17. With my second Academy Hellcat nearing completion, I justified starting another Hellcat by reasoning that I needed to airbrush the same color on both models. So I tore into my first-ever build from Eduard. My first impressions are not good. Starting with the plastic itself, it acted differently with my blades and sanders. Something that will take getting used to. Also, I feel the need to use smaller snipers, even though I used the pair I have for both 1/72 Academy models. The picture below is a little deceiving, but there are many parts that will be damaged if I use my snipers. I am using a small pair of tiny scissors now to cut the smaller parts from the sprues. Take note at some of the extra plastic on part #14, it looks like it should be there! There were a few other parts that I needed to take a better look at just to make sure I was not cutting pieces apart. Below is a picture of the starboard fuselage. Look at the dorsal lights. While the Academy used separate clear parts, the Eduard presents more of a challenge. There will be a seam and just a little sanding will flatten them. I guess I will cut them off and use clear glue for the lights. Also, look at the very top left point of the vertical stabilizer - that tiny point which is pointing northwest. I don't believe it is flash, it wraps around the vertical antenna on the port side fuselage very nicely. I have already put the cowling together (you can see part of it above). There are no guide pins! I needed a third hand to hold things in place for gluing. So far, there have been a few inconveniences, but I am looking forward to this build. The details are really winning me over. And I hope they do, I have already invested in a few Eduard kits. I have 2 other 1/72 Eduard Hellcat kits and a 1/48 scale kit. Now that I can compare all the 1/72 kits to each other, I realized the other kits (F6F3 and F6F5) contain night fighter parts.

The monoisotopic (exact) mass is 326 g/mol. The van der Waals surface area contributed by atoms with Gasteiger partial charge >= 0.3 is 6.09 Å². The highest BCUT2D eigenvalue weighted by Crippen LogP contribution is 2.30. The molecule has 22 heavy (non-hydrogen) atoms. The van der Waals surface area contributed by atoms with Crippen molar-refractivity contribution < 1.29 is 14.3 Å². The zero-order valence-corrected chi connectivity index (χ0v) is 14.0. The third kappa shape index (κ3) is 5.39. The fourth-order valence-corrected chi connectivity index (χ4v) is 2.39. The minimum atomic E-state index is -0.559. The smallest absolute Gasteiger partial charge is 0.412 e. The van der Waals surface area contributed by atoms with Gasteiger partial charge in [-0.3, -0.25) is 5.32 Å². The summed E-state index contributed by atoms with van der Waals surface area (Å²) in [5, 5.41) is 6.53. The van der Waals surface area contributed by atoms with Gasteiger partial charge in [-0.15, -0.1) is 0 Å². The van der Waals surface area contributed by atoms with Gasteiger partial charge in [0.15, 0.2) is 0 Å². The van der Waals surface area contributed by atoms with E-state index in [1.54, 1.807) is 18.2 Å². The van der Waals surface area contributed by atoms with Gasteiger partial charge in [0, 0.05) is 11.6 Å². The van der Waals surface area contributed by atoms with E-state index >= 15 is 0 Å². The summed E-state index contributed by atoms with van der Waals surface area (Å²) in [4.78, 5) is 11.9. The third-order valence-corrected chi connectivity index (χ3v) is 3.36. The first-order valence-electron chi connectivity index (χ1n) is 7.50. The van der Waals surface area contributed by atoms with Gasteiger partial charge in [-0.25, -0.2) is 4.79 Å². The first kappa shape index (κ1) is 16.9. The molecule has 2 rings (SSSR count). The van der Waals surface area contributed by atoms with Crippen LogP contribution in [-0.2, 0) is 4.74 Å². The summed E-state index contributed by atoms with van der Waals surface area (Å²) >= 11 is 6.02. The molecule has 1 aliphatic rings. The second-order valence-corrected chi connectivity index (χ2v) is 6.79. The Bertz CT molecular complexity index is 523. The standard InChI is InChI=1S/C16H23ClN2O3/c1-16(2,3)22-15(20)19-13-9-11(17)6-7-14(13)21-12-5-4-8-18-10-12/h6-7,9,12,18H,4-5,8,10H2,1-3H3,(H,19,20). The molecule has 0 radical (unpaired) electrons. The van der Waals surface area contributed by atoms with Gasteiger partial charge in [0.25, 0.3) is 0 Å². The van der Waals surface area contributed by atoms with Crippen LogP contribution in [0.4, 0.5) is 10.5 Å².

18. I've been dreaming of building an RNZAF Corsair for a long time, and it looks like I'm in good company in this STGB. Here's the kit: And here are the transfers: I have some Xtradecal RNZAF roundels to replace the ones included in the above set, as I don't think these match the actual roundel blue used according to @LDSModeller. I'm not dead set on this particular aircraft, but I definitely want to do an operational tri (quad) color scheme. Primed and airbrushed some of the interior today to make the start official. Thanks @Corsairfoxfouruncle for organizing this STGB.